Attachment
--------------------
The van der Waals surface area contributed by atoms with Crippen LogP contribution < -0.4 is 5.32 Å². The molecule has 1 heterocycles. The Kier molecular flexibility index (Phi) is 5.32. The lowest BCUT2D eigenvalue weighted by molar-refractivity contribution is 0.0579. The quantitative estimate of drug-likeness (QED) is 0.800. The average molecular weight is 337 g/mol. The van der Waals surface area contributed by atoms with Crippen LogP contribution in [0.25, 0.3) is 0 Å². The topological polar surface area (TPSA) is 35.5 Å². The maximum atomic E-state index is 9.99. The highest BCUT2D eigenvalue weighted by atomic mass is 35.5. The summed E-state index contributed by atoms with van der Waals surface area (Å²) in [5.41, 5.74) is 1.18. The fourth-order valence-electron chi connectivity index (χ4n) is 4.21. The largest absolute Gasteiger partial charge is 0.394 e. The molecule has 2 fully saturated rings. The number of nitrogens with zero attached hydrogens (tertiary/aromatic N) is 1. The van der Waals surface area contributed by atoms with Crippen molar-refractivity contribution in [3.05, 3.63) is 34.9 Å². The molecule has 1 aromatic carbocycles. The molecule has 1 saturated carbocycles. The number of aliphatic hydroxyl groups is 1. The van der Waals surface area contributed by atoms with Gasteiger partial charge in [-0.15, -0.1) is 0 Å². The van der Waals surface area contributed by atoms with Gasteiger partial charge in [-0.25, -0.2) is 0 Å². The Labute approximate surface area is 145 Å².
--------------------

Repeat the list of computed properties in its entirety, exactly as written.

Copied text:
The van der Waals surface area contributed by atoms with Crippen LogP contribution < -0.4 is 5.32 Å². The molecule has 1 heterocycles. The Kier molecular flexibility index (Phi) is 5.32. The lowest BCUT2D eigenvalue weighted by molar-refractivity contribution is 0.0579. The quantitative estimate of drug-likeness (QED) is 0.800. The average molecular weight is 337 g/mol. The van der Waals surface area contributed by atoms with Crippen LogP contribution in [0.25, 0.3) is 0 Å². The topological polar surface area (TPSA) is 35.5 Å². The maximum atomic E-state index is 9.99. The highest BCUT2D eigenvalue weighted by atomic mass is 35.5. The summed E-state index contributed by atoms with van der Waals surface area (Å²) in [5.41, 5.74) is 1.18. The fourth-order valence-electron chi connectivity index (χ4n) is 4.21. The largest absolute Gasteiger partial charge is 0.394 e. The molecule has 2 fully saturated rings. The number of nitrogens with zero attached hydrogens (tertiary/aromatic N) is 1. The van der Waals surface area contributed by atoms with Crippen molar-refractivity contribution in [3.05, 3.63) is 34.9 Å². The molecule has 1 aromatic carbocycles. The molecule has 1 saturated carbocycles. The number of aliphatic hydroxyl groups is 1. The van der Waals surface area contributed by atoms with Gasteiger partial charge in [-0.15, -0.1) is 0 Å². The van der Waals surface area contributed by atoms with Gasteiger partial charge in [-0.25, -0.2) is 0 Å². The Labute approximate surface area is 145 Å².